Many people used to believe that learning primarily took place in the classroom. But now we know that’s simply not so — children are always learning by engaging with the world around them. By now, parents and educators have also realized how counterproductive it is to treat learning like a strictly serious pursuit. The truth is, kids want to move around. They want to play, explore, ask questions and push boundaries.
The good news is that children can absolutely learn important lifelong skills and lessons through play. Here are three examples showing how this happens.
Develop Fine & Gross Motor Skills Through Games
As adults, we generally don’t think twice before using utensils to eat, zipping up a jacket, picking up a stray sock that’s fallen out of the laundry basket or turning the pages of a book or magazine. It’s easy to forget we were all born helpless and had to learn these skills — and develop the muscles required to execute them with precision and strength.
Gross motor skills involve large muscle groups throughout the body, like arms, legs and the core. As the experts at Michigan State University Extension note, young children need to actively practice these skills to “develop their control and coordination of their bodies.” What might look like a simple game of tag or catch is actually an opportunity for kids to practice these key movements that’ll serve them throughout their entire lives. This is why it’s so important for kids to get outside starting at a young age.
Parents and teachers can help by encouraging kids to play games focusing on different areas of the body. Dancing, jumping, throwing, balancing, catching and climbing are all formative motions toddlers and preschoolers need to help them develop strength and control.
Explore Different Schema (Behavioral Patterns)
While many toddlers’ and preschoolers’ actions may seem random at times, children actually act out behavioral patterns known as schema. And caretakers can use this knowledge to help engage kids in meaningful play that’s fun and formative. Here are some examples of common schema in childhood development from Tinkergarten:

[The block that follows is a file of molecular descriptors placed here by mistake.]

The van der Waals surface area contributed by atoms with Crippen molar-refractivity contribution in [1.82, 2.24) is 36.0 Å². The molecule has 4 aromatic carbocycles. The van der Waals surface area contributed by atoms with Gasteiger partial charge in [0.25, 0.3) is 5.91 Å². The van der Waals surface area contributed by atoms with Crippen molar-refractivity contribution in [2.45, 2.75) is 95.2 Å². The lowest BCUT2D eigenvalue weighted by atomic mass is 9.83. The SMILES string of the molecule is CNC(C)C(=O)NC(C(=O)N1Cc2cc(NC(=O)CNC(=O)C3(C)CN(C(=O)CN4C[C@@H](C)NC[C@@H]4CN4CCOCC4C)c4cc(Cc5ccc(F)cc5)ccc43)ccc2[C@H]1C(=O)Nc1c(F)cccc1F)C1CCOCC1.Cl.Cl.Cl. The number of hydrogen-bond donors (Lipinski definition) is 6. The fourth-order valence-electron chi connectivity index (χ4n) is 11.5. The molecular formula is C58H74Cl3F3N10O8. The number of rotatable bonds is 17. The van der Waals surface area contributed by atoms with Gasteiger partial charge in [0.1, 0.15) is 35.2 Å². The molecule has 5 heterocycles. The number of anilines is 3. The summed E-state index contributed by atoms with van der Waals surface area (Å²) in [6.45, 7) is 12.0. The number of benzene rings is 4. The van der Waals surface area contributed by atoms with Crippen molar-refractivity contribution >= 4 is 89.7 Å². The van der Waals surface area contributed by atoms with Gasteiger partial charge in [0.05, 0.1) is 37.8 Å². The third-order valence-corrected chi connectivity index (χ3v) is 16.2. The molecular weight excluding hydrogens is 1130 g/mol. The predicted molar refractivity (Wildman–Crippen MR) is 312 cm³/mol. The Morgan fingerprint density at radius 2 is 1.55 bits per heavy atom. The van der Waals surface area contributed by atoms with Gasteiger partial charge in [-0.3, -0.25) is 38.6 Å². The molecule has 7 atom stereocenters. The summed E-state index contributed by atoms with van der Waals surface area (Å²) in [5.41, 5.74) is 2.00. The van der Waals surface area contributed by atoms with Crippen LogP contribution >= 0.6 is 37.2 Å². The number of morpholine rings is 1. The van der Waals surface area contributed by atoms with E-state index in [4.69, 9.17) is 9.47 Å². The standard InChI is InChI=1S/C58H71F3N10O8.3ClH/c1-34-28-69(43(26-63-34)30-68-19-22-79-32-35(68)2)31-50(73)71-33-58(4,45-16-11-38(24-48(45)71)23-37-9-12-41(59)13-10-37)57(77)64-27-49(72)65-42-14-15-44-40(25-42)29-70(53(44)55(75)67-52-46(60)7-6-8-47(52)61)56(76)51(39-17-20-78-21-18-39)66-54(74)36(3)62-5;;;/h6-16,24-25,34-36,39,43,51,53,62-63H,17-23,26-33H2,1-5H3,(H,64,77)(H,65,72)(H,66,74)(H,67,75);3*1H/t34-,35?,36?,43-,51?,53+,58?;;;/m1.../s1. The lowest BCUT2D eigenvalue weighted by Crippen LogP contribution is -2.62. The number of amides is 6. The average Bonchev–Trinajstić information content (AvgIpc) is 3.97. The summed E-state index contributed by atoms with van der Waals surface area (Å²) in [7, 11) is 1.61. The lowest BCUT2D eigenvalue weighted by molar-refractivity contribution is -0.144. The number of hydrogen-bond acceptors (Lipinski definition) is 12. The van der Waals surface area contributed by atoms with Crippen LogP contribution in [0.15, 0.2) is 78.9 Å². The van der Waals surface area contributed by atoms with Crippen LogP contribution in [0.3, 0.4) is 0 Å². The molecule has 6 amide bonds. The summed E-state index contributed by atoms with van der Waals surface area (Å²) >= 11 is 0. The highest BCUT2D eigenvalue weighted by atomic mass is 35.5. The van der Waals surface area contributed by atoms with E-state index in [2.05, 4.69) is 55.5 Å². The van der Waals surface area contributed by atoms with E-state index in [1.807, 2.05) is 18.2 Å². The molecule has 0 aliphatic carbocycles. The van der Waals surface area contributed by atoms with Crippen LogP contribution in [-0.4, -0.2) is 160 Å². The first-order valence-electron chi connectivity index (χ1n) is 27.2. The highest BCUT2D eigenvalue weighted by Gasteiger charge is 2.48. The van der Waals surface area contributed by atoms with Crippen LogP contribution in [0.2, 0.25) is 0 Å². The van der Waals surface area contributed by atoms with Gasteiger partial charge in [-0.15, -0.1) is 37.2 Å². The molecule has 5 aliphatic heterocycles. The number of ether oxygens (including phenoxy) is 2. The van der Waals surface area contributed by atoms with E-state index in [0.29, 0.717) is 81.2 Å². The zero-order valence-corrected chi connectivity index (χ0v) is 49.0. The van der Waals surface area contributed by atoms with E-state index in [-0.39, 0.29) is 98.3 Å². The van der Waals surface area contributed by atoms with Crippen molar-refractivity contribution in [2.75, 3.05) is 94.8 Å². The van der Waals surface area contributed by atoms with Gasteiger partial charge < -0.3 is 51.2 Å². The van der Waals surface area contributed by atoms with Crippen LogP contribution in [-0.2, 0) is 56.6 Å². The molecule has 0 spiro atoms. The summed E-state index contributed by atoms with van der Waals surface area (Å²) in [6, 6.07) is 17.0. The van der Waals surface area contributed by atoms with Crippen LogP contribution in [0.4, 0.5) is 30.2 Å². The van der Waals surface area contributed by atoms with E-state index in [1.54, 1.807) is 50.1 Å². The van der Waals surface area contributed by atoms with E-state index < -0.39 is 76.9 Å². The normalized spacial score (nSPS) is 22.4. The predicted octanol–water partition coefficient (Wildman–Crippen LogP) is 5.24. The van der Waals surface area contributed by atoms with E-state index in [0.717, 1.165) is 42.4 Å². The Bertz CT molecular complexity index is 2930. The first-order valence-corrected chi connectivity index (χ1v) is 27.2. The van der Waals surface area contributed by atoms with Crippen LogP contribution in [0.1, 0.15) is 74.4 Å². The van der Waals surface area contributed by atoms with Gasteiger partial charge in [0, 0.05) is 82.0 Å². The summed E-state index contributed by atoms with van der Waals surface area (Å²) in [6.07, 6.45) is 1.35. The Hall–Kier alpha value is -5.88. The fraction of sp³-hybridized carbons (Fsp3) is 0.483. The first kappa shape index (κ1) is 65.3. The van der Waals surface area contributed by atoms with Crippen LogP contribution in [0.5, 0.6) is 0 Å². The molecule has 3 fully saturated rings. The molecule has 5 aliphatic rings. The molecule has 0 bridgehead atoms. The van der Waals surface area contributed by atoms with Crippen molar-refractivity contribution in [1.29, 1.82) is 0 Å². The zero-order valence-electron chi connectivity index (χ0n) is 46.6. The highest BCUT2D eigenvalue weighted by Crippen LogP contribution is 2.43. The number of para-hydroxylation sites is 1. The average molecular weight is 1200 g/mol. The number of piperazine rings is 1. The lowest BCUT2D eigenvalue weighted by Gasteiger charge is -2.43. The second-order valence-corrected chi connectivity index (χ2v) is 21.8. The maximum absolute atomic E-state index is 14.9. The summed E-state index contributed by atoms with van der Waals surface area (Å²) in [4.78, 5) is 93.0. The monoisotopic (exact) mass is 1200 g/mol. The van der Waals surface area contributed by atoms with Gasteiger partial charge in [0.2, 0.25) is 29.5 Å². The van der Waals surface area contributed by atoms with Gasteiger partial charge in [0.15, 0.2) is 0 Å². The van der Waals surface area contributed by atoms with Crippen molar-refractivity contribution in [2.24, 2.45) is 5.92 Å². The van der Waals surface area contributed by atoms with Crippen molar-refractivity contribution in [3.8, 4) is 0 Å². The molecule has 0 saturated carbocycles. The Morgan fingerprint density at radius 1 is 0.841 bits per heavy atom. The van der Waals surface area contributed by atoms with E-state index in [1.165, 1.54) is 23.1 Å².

- Connecting: Building train tracks, snapping together Lego pieces, building block towers/fences, using craft supplies to attach objects to others.
- Transporting: Putting objects into containers and moving them, carrying around heavy objects, filling up wagons/carts with things to move around.
- Circulation/Rotation: Spinning around, rolling down hills, watching circular objects rotate.
- Positioning: Arranging objects, putting things in order, making art displaying lines and patterns, lining up people.
- Enclosing/Enveloping: Wrapping up in blankets and towels, hiding in snug spaces, climbing in boxes, tucking small objects into pockets and containers.
Knowing about schema can feel like holding a key to unlocking much of children’s behaviors and fixations. It’s also very helpful when choosing games and activities to do with little ones — ensuring the sessions will be a hit with the kids and give them an opportunity to reinforce important life skills.
Strengthen Interpersonal Skills & Teamwork
Sociodramatic play in particular helps kids develop the social skills they’ll need to draw on again and again throughout their school years, careers and relationships. This is why a group of kids playing together in a made-up scenario — like a pretend car wash — is much more than just a game. It’s a chance for children to relate to one another and take turns leading and following. It helps kids get comfortable divvying up roles, cooperating on tasks and communicating about their ideas and needs as they go.
Unstructured play with props is an excellent catalyst for helping kids get creative while world building collaboratively. Children absolutely learn through play — physically, mentally, emotionally and socially. It’s more than just a way to blow off steam; it’s a way to practice the skills they’ll carry into adolescence and adulthood.